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Opinions of women from deprived communities on the NHS stop smoking service in England - person-centered perspectives.

Anjum Memon, John Barber, Emma Rumsby, Samantha Parker, Lisa Mohebati, Richard de Visser, Susan Venables, Anna Fairhurst, Kate Lawson, Josefin Sundin



In most European countries, women are relatively more susceptible to smoking-related diseases, find it more difficult to quit and more likely to relapse than men. With the aim to improve understanding of women’s needs from smoking cessation services, this qualitative study examines perceptions of women from deprived communities on the National Health Service Stop Smoking Service in England.


A qualitative study of 11 women, smokers and ex-smokers, who had used Stop Smoking Services located in disadvantaged communities in East Sussex, England. Data were collected through focus group and semi-structured interviews, and were subjected to thematic analysis.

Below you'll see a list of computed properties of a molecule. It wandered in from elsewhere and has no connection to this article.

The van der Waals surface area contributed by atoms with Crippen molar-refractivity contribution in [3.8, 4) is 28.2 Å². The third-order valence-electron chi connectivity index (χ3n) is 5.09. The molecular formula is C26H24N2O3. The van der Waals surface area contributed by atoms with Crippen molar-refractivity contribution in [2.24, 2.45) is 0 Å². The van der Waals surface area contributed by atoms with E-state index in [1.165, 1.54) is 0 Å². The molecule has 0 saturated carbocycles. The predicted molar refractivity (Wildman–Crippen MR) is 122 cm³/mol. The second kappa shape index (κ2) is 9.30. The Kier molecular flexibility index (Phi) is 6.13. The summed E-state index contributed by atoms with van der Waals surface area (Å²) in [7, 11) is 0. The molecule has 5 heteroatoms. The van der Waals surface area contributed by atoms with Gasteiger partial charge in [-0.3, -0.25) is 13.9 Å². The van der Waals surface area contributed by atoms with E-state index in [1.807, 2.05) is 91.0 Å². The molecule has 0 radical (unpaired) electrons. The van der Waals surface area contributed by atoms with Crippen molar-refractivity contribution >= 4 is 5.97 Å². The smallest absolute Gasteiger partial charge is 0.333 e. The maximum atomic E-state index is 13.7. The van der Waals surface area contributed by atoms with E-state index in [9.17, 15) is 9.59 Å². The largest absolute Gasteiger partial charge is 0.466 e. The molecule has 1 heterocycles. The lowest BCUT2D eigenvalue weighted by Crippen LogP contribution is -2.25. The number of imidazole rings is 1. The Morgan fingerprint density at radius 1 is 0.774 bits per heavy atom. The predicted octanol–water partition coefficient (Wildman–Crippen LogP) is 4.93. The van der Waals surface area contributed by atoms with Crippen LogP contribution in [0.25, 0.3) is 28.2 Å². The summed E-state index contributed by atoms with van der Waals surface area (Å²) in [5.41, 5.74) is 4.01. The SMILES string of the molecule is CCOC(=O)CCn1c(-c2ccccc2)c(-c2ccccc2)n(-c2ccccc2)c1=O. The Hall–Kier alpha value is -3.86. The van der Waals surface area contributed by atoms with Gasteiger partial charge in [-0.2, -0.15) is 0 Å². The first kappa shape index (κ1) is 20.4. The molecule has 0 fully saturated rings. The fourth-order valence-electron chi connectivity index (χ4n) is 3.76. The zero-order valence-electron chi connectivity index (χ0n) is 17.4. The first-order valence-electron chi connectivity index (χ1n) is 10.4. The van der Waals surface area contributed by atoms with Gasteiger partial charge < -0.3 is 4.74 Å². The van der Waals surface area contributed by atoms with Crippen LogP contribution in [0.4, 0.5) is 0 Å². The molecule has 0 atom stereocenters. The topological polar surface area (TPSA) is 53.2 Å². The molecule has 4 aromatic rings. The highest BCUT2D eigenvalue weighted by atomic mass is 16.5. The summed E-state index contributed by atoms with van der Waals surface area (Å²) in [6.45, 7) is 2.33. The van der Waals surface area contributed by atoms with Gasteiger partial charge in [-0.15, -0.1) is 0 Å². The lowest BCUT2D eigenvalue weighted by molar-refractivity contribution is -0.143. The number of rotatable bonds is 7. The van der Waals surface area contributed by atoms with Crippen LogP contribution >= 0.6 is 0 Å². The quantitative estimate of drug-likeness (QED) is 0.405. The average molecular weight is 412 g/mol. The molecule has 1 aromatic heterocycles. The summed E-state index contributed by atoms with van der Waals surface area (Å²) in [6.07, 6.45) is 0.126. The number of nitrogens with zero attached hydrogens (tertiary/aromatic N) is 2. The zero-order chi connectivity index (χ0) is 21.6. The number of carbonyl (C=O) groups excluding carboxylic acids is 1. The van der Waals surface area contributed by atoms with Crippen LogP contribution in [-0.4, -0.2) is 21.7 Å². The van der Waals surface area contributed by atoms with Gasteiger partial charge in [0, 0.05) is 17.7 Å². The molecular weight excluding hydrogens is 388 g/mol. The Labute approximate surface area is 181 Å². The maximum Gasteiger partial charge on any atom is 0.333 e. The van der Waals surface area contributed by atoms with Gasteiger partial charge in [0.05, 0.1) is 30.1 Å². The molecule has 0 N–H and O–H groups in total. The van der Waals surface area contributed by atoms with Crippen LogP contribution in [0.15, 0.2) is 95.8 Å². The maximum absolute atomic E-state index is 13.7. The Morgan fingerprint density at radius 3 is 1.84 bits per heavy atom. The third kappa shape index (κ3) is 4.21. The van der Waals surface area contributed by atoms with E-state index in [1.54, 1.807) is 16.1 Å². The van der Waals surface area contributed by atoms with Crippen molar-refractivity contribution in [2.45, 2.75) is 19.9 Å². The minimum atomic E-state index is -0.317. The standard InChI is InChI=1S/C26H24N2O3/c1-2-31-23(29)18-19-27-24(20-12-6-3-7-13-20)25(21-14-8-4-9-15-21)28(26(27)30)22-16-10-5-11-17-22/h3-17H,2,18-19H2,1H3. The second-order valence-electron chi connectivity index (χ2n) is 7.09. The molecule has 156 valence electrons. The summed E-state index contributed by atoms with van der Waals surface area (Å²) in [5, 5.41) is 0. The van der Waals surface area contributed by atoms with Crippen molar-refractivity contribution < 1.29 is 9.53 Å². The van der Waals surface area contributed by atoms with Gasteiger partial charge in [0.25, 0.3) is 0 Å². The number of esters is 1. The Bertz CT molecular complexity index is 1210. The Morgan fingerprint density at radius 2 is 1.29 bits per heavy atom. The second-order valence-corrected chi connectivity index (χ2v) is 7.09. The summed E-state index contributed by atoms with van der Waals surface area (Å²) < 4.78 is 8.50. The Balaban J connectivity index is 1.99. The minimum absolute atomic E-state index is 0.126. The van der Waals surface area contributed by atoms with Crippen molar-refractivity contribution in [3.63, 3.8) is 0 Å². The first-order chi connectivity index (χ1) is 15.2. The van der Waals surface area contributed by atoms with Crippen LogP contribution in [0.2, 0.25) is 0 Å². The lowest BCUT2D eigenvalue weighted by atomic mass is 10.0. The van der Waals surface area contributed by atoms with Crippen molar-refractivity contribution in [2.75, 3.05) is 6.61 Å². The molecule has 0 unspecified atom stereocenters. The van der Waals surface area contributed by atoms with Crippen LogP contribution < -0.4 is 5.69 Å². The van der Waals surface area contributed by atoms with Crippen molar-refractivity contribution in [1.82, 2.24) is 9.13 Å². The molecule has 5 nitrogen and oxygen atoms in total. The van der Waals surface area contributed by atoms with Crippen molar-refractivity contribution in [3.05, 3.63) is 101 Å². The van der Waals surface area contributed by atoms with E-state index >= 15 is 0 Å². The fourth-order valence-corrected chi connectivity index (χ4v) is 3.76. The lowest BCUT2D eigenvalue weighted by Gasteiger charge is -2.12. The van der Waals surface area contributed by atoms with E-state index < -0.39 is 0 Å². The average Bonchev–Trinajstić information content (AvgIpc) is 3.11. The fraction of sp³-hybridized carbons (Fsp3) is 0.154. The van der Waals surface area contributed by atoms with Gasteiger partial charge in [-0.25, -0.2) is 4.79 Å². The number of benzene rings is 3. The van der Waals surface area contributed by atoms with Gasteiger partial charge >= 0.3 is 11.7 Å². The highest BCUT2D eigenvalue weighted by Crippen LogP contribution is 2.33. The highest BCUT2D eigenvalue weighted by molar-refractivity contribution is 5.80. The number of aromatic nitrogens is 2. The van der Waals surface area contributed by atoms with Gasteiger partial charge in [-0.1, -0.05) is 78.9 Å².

Women felt that services tailored to their needs would improve cessation rates. They expect smoking cessation facilitators to be non-judgemental and to offer psychological insight into addiction. However, women’s opinions differed on the importance for facilitators to be female or ex-smokers, and on the preference of group or one-to-one services, some women expressed a preference for women only groups. The women praised the continuity of care, capacity for peer support, flexibility of time and location and free cessation aids offered. Conversely, the women felt that services were poorly advertised, that access was not universally good, and that services at work place and drop-in groups would improve access for working women and women with young children.


Flexible services that are tailored towards the needs of individual smokers and better dissemination of information regarding the range of services available could facilitate greater uptake of smoking cessation services for women in deprived communities.

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